Mechademia is a new refereed journal from the University of Minnesota Press, for critical work on Japanese anime, manga, and the fan arts. We are currently seeking submissions on topics linked to manga or anime, as well as related material from fields like fashion, film studies, fine art, video game design, and international fan culture, among others. Mechademia's goal is to promote critical thinking, writing, art, and creative activity that can bridge the current gap between professional, academic, and fan communities and discourses. To this end, we seek contributions in a variety of formats, by authors from a wide range of backgrounds and fields. Contributors should endeavor to write across disciplinary boundaries, presenting their unique knowledge in all its sophistication, but with a broad audience in mind. Each issue will have a theme that will focus the conversation and connect different pieces, but we encourage contributors to interpret these themes broadly in order to keep the way open for new and original kinds of work. Superior submissions that fall outside the theme will also be considered if space permits.

Mechademia will appear annually starting in Fall 2006.

The first issue, "Worlds of Anime and Manga," will feature work that highlights the nexus of groups, practices, knowledges, and worlds that anime and manga have created. The essays connect these particular aesthetics to broader practices and social considerations. Submissions for this issue are now closed.

The theme of issue #2 (to appear in Fall 2007) is "Networks of Desire." This may be interpreted liberally and creatively: networks could be technological, social, economic, aesthetic, or other. Desire could embrace physical desire as well as consumption and gratification, nostalgic longing, political yearning, or existential hunger. And these suggestions are definitely not exhaustive. The submission deadline for issue #2 is January 2, 2006.

The theme of issue #3 (Fall 2008) is "Limits of the Human." The submission deadline will be in early 2007.

Further information is available on the journal's web site at http://mechademia.org.
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History of Anime Fan Fiction 
06:37am 18/05/2005
  Some one suggested I cross post this here... I was wondering if any one knew more about the history of anime fan fiction? These are the only dates for events I have and it just seems seriously empty... and needs more flushing out. Any one have anything related to add? Especially in terms of Yaoi, Yuri, influentional conventions that shaped fan fiction, discussions that happened various communities, histories of BNFs in various communities, when naming conventions happened?

Anime Fan Fiction HistoryCollapse )
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10:19am 13/05/2005
  Has anyone reported the recent onslaught of trolls to LJ? It's getting a bit ridiculous.  
Loss of Limbs 
10:26am 26/04/2005
mood: curious
I'm new to the commmunity and have no background in East Asian Studies, but under the influence of friends in the past who were majors I've acquired a signficant interest in Japanese pop culture.

I was just curious about something I've observed in three anime series: Fullmetal Alchemist, Inuyasha, and Trigun. In each of these series there is a character (usually leading) that has lost an arm in some physically violent incident with a sibling. Edward Elric from FA loses his right arm (along with a leg) performing forbidden alchemy with his younger brother, Alphonse (who loses his entire body). Sesshomaru of Inu loses his left arm (paw) in a battle over Tetsusaiga with Inuyasha. In Trigun, Knives relieves Vash (his twin) of his left arm prior to the July City catastrophe.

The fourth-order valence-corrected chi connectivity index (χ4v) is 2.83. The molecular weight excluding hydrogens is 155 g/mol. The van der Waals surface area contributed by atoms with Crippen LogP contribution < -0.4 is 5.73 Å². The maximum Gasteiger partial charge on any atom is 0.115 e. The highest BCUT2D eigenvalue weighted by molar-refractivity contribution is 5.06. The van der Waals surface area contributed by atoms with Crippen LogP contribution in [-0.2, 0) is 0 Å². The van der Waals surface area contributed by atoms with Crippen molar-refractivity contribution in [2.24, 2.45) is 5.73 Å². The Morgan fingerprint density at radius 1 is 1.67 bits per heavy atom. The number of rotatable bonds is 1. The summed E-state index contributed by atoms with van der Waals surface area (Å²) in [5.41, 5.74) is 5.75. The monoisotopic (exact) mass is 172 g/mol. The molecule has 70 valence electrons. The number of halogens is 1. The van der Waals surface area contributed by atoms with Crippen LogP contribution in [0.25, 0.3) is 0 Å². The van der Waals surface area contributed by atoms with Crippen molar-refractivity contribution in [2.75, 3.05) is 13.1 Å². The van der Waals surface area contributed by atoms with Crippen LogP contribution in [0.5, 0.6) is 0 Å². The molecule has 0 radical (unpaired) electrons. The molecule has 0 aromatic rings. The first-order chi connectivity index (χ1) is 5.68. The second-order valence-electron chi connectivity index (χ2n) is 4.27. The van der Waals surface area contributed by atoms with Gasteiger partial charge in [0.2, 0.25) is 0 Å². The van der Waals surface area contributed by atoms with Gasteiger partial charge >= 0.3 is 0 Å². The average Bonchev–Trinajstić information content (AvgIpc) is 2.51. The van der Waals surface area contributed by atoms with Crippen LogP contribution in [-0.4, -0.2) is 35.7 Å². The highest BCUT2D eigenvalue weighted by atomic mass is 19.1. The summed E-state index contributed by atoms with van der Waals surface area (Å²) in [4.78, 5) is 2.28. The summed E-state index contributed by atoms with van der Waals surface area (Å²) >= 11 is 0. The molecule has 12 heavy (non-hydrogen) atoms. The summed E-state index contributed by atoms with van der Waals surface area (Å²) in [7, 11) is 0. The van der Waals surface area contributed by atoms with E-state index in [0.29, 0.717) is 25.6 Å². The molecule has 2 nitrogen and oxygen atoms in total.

Is there some sort of underlying symbolism or cultural significance to these occurrences of corporeal dismemberment, in particular amputation of an arm, while a sibling is present in a physically violent situation?

Thanks for any help you give! ;)
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03:18pm 08/04/2005
  Anyone hear of Wing here?
If not, go check her out and catch her free samples!
If so, join wingfans.
Korea's national hero...(This is *not* some April Fool's Day joke!) 
11:01am 01/04/2005
  Has been recast as an animated bishounen! Is this not one of the scariest, rabidly nationalistic and yet weirdly ahistorical moves you've ever seen?

Cut for image.Collapse )

Yep, that's right, you're looking I Sun-shin, the famous Jeollanam-do admiral who repelled Japanese invasion of the Korean pennisula in the late 1500's with his famous armored "turtle ships." He's a national hero, and his statue, looking decidedly *less* hunky, stands at the center of Gwanghwamun square in Seoul.

What annoys me about this guy is that, well, he *died* for his cause, and that cause was getting rid of the Japanese. Moreover, he's really Korea's only war hero. It's as if all Americans remembered George Washington for was killing the British. *sighs* Is it so surprising, then, that Koreans are willing to die and sacrifice everything in the name of nationalism, but they can't quite figure out how to *live* for it and compromise?
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MSNBC article 
07:22am 11/03/2005
  Japan Embraces New Generation of Robots

MSNBC article about the more human-like generation of robots and the increasing number in Japan.
06:54am 16/02/2005
  Boston Globe article about how Hollywood loves to remake Asian films.  
04:08pm 25/09/2004
  for those of you who are interested in cantopop and mandarin pop.